Aliki Dourmazer on

"When we have watched a good performance, we feel that some buttons have been pressed inside us as an audience"



Author: Stella Pekiaridi


Splitting her time between Greece and Switzerland Aliki Dourmazer from Thessaloniki is an experienced physical performer and singer. She teaches her own approach to integrating vocal and physical training as well as performing with Duende Ensemble and running vocal training for the company and during workshops and residencies. She has performed in “The Shattering Man”. “Collision #1, #4 & #5” and “Performing at the Edge #1, #2 & #3”. Recently, she presented the solo performance “Medula”, based on the archetype of Medea as presented by Euripides, in Geneva, Thessaloniki and Athens.

elculture: Could you initiate us to physical theater and tell us why you chose it as a form of expression?
Alice Dourmazer: Physical Theatre is a very broad term. It is a theatrical form of expression which is distinct both in the pre-expressive process and its aesthetics. Its draws elements from dance, acrobatics, improvisation. In physical theatre narration occurs through the body, its energy, its movement dynamics, its inner intention and its ability to “speak”. I would focus on its “liveness” in the moment and its immediate communication with the audience. It creates images that communicate messages and trigger inner connections to memories, feelings, emotions or ideas of the spectator, that he is either aware of or not. Hidden or realized.

Actually in the art of physical theatre, as I practise it, as I teach it and as I prefer to work with the others, the performer/ actor becomes a medium of experience. The performer is undergoing experiences through his body and the audience as a witness connects with the performer and his/her experiences that are unfolding in front of them. It is not a psychological connection but more an energetic one, one that works from the instinctive centre of the self.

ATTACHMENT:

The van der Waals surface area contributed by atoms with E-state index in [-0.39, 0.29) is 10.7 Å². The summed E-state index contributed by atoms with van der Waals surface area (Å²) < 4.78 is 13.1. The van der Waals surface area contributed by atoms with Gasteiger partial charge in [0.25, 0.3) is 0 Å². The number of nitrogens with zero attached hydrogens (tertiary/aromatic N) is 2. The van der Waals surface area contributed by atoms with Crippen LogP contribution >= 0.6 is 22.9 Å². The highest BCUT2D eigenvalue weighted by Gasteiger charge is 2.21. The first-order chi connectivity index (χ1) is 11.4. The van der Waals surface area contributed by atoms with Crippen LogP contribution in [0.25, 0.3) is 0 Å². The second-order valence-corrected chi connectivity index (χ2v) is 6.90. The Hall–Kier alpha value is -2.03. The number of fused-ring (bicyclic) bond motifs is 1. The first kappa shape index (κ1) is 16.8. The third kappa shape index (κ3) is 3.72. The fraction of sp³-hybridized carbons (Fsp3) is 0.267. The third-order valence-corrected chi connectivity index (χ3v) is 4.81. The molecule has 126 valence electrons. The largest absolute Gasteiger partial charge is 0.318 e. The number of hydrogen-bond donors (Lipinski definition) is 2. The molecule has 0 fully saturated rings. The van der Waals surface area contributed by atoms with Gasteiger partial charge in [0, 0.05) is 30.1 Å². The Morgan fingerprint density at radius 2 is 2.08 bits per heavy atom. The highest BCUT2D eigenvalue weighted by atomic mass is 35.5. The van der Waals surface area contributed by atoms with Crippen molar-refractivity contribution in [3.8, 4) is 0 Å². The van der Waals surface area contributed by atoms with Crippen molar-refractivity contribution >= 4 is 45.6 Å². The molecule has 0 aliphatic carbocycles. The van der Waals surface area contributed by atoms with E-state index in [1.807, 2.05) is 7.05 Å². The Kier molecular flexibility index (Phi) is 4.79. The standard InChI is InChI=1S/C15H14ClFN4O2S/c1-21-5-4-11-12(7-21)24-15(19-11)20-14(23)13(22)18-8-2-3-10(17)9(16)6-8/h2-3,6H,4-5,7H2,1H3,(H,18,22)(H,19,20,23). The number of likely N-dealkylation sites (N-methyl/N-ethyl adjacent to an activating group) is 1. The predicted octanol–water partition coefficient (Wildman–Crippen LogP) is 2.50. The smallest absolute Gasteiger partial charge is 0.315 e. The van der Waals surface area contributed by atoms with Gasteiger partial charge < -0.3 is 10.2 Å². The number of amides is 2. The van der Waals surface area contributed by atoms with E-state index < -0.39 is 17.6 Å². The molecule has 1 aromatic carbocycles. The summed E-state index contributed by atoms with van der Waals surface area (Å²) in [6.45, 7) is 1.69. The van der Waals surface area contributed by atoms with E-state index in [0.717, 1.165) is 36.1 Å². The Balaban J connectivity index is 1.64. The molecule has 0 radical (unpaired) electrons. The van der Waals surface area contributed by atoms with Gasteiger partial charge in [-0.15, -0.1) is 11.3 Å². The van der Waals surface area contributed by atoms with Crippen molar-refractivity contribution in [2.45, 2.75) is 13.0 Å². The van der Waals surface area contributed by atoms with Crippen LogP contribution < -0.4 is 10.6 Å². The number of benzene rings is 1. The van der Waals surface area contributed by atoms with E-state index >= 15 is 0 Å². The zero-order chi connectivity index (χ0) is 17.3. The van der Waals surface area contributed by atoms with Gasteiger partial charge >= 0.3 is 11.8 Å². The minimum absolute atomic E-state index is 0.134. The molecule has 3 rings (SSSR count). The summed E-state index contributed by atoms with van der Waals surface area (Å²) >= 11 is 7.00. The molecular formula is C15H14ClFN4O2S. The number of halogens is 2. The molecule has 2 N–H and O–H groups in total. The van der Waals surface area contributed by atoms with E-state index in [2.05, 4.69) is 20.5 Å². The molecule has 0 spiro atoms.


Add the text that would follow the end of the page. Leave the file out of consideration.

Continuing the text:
The body of the audience then echoes and carries the vibration of the body of the performer. Taken that the audience is open and willing to participate “live” too. This is what happens when we have watched a good performance and we feel that some buttons have been pressed inside us as audience. And then we change, slowly. And this is how theatre is accomplishing metamorphosis.

elc: You work in different countries, addressing to audiences of diverse cultures. Is physical theatre a medium of a universal language? Which elements of your Greek origin do you try to retain in these international projects?
As I described earlier, Physical Theatre offers the ability to speak through a universal code, and which, I may say, carries archetypical truths. Truths that are imprinted on us as human beings, that we carry through our existence in time. And the following examples can argue this point.

The creation of “Medula”, my solo performance based on Medea, started in Greece and was completed, in its first stage, in Geneva, Switzerland in April 2014. The show premiered in Geneva and it contained parts from the ancient Greek tragedy text in Greek language. Most of the audience was French, German, and Italian speaking. From the audience’s feedback, even the ones that had no idea of the story of “Medea”, I realized that the performance’s intentions, messages, states of being were all communicated. The audience connected with the vibrating body of the performer (mine) on stage and it linked with the journey that this body went through in front of them in the “here and now” of the performance.

The show was developed further, was redirected and was staged in Thessaloniki and Athens. The audience’s reaction, mostly Greek, was very strong. Maybe the strongest I ever received in my career. The connection was intense. In one of the shows in Thessaloniki, member of the audience was Eillon Morris, one of “Duende Ensemble” Associate directors as myself, who doesn’t know Greek. His exact words were: “your sustained focus and the ways you inhabited and enliven the space were astounding. Even without understanding the Greek text the language felt alive and moving.”


As part of my MA in “Ensemble Physical Theatre: Training and Performance” was a research paper into how “Eastern Theatre communicates with Western audiences”. In this research me and a colleague discovered the multilingual ability of body communication through movement patterns as in producing symbols and transferring information that may not have been given to you through your home cultural environment, however you are able to receive and comprehend. Something like a “microcosmos” that we carry in us and we have the opportunity to look into. I have studied and practiced yoga for years, I have been trained in Kalaripayattu (an Indian martial art) as actor training and I have been close to Mexican pre-Hispanic practices as actor training method and the creation of Ritual theatre. In this multicultural exchange I was fascinated by the fact that the less intellectual impulses I received and the more the physical awareness mechanisms were initiated, the deeper the practice’s effects were able to be embodied and the translated into thought. So yes, physical theatre is a medium of universal language.